With this dominant market share Google has integrated a significant toolset of social features into Google Reader. Most important are the personalization features that have been built into Google Reader. The two main aspects of this are the recommendation engine and the individual social tools.

The most politically compelling feature of Google Reader is its recommendation engine. Upon launching the new feature Beverly Yang, a Google employee, wrote,

to make it easier to find interesting feeds, we’re moving recommendations into the new Explore section and giving it a new name — “Recommended sources.” Like always, it uses your Reader Trends and Web History (if you’re opted into Web History) to generate a list of feeds we think you might like.

Simply put, Google Reader has the ability to track a user’s reading habits and use that as the basis for suggesting additional content either popular across the web, or particularly interesting to that user’s interests. This takes the burden of categorizing information sources off of the user. Anyone can start with the information sources that they know they want to read and partially rely upon Google Reader to find similar sources from around the web.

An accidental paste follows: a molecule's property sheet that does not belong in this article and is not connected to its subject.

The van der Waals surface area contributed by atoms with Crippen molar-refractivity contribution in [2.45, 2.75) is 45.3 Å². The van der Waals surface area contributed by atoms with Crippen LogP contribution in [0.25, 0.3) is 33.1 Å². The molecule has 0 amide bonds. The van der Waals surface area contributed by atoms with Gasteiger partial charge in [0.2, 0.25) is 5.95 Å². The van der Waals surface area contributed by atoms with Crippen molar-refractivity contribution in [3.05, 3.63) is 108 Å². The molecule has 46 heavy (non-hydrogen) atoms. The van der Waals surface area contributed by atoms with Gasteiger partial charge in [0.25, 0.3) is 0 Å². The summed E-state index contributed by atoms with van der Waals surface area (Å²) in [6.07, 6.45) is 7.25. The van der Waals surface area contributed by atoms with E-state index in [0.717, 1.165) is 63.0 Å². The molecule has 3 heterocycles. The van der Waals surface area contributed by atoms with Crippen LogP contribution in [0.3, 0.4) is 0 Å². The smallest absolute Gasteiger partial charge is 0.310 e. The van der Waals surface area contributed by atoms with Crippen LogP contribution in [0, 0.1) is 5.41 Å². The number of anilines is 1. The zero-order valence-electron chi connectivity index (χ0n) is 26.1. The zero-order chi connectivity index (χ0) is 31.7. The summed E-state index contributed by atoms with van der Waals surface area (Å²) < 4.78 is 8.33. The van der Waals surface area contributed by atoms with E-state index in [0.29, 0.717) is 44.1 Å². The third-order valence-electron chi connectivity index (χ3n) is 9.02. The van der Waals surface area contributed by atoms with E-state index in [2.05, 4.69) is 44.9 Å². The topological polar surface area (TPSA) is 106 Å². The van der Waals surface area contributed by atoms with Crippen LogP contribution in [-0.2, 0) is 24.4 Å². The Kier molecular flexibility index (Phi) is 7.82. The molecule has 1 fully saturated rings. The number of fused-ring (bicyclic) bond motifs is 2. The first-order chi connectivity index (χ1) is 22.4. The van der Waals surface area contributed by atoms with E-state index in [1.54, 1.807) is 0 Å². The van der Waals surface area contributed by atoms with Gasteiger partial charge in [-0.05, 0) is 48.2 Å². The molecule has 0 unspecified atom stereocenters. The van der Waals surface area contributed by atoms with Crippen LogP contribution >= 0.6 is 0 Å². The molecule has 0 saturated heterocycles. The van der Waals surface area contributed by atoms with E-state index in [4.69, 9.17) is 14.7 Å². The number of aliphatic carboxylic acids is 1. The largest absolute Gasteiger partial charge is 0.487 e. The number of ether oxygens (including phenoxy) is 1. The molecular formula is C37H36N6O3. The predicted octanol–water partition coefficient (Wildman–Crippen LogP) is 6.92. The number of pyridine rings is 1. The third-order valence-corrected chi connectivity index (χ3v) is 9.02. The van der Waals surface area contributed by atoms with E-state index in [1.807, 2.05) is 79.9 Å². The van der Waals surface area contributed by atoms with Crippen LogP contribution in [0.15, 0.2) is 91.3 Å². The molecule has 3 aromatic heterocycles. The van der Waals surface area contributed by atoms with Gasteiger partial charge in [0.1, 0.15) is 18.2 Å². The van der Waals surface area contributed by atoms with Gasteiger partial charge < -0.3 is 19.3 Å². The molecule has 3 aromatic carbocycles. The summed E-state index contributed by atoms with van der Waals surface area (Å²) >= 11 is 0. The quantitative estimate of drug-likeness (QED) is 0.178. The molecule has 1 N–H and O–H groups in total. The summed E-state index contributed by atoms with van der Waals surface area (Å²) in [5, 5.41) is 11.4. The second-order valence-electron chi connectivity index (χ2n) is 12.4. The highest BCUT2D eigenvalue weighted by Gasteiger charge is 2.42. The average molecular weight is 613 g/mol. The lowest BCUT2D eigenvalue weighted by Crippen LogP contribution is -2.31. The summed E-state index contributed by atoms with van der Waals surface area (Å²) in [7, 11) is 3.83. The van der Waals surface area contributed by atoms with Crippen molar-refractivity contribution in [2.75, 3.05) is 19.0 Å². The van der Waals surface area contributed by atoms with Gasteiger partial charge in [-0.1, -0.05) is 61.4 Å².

Another important aspect of Google Reader’s features is its ability to share and recommend items to people within your existing social circle. Google Reader allows users to share articles with other users and to comment on these articles when doing so. This allows for users to discover new articles and new sources of information by either leveraging the algorithm behind Google’s recommendation engine or through their social network of friends, coworkers, and contacts.

One final feature important to keep in mind about Google Reader is the way it tracks a user’s reading habits and displays this data in accessible charts. These reading trends allow any user to automatically see which information sources garner their attention most consistently. Ultimately the ability to track reading habits without having to rely upon what one remembers reading can allow for a user to analyze their own reading habits and perhaps restructure their information intake accordingly.